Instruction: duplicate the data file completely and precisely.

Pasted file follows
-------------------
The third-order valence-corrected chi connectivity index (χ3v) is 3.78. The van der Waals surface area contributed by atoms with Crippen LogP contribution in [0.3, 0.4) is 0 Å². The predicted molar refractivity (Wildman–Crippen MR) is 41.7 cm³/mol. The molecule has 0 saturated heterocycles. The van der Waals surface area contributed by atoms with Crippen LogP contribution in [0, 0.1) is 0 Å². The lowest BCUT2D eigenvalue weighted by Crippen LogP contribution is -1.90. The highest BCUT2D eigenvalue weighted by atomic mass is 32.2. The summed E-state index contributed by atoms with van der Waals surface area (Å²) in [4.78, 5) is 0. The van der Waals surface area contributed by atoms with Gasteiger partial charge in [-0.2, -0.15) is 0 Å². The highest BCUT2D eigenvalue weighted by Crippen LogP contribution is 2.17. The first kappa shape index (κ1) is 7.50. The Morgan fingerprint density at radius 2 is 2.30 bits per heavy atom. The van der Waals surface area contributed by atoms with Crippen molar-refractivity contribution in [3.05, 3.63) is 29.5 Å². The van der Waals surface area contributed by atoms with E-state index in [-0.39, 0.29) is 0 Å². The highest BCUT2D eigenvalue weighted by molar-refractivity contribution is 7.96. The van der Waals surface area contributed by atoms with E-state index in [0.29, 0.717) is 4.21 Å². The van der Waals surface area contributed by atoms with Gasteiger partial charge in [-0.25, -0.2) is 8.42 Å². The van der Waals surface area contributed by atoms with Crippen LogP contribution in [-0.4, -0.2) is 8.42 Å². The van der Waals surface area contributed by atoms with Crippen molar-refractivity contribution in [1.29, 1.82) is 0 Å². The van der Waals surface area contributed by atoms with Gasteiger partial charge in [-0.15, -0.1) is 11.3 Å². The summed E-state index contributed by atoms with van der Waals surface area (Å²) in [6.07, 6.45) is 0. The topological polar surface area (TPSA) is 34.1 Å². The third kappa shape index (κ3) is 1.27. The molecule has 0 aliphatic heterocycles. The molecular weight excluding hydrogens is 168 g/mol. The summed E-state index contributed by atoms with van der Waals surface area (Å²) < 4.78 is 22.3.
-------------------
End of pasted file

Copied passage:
The third-order valence-corrected chi connectivity index (χ3v) is 3.78. The van der Waals surface area contributed by atoms with Crippen LogP contribution in [0.3, 0.4) is 0 Å². The predicted molar refractivity (Wildman–Crippen MR) is 41.7 cm³/mol. The molecule has 0 saturated heterocycles. The van der Waals surface area contributed by atoms with Crippen LogP contribution in [0, 0.1) is 0 Å². The lowest BCUT2D eigenvalue weighted by Crippen LogP contribution is -1.90. The highest BCUT2D eigenvalue weighted by atomic mass is 32.2. The summed E-state index contributed by atoms with van der Waals surface area (Å²) in [4.78, 5) is 0. The van der Waals surface area contributed by atoms with Gasteiger partial charge in [-0.2, -0.15) is 0 Å². The highest BCUT2D eigenvalue weighted by Crippen LogP contribution is 2.17. The first kappa shape index (κ1) is 7.50. The Morgan fingerprint density at radius 2 is 2.30 bits per heavy atom. The van der Waals surface area contributed by atoms with Crippen molar-refractivity contribution in [3.05, 3.63) is 29.5 Å². The van der Waals surface area contributed by atoms with E-state index in [-0.39, 0.29) is 0 Å². The highest BCUT2D eigenvalue weighted by molar-refractivity contribution is 7.96. The van der Waals surface area contributed by atoms with E-state index in [0.29, 0.717) is 4.21 Å². The van der Waals surface area contributed by atoms with Gasteiger partial charge in [-0.25, -0.2) is 8.42 Å². The van der Waals surface area contributed by atoms with Crippen LogP contribution in [-0.4, -0.2) is 8.42 Å². The van der Waals surface area contributed by atoms with Crippen molar-refractivity contribution in [1.29, 1.82) is 0 Å². The van der Waals surface area contributed by atoms with Gasteiger partial charge in [-0.15, -0.1) is 11.3 Å². The summed E-state index contributed by atoms with van der Waals surface area (Å²) in [6.07, 6.45) is 0. The topological polar surface area (TPSA) is 34.1 Å². The third kappa shape index (κ3) is 1.27. The molecule has 0 aliphatic heterocycles. The molecular weight excluding hydrogens is 168 g/mol. The summed E-state index contributed by atoms with van der Waals surface area (Å²) < 4.78 is 22.3.